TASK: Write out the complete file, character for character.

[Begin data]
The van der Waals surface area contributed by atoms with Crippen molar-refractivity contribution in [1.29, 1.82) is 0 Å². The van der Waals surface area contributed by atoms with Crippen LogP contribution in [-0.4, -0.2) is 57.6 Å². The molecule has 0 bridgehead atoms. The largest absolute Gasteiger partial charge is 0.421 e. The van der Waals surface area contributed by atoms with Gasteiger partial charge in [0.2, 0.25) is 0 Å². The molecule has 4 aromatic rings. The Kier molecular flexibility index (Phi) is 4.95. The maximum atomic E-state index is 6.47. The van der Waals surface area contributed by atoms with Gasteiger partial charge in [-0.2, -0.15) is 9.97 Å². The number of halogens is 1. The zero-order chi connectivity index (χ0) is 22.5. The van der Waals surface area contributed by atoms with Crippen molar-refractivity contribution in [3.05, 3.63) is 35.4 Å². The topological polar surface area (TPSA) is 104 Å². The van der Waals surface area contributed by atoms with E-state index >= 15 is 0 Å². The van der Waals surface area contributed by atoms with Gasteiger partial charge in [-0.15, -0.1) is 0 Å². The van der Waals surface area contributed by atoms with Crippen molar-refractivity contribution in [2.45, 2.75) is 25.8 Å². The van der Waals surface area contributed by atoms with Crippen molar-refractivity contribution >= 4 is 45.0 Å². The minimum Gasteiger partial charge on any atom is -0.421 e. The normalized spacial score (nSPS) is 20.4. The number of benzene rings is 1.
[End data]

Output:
The van der Waals surface area contributed by atoms with Crippen molar-refractivity contribution in [1.29, 1.82) is 0 Å². The van der Waals surface area contributed by atoms with Crippen LogP contribution in [-0.4, -0.2) is 57.6 Å². The molecule has 0 bridgehead atoms. The largest absolute Gasteiger partial charge is 0.421 e. The van der Waals surface area contributed by atoms with Gasteiger partial charge in [0.2, 0.25) is 0 Å². The molecule has 4 aromatic rings. The Kier molecular flexibility index (Phi) is 4.95. The maximum atomic E-state index is 6.47. The van der Waals surface area contributed by atoms with Gasteiger partial charge in [-0.2, -0.15) is 9.97 Å². The number of halogens is 1. The zero-order chi connectivity index (χ0) is 22.5. The van der Waals surface area contributed by atoms with Crippen molar-refractivity contribution in [3.05, 3.63) is 35.4 Å². The topological polar surface area (TPSA) is 104 Å². The van der Waals surface area contributed by atoms with E-state index >= 15 is 0 Å². The van der Waals surface area contributed by atoms with Gasteiger partial charge in [-0.15, -0.1) is 0 Å². The van der Waals surface area contributed by atoms with Crippen molar-refractivity contribution in [2.45, 2.75) is 25.8 Å². The van der Waals surface area contributed by atoms with Crippen molar-refractivity contribution >= 4 is 45.0 Å². The minimum Gasteiger partial charge on any atom is -0.421 e. The normalized spacial score (nSPS) is 20.4. The number of benzene rings is 1.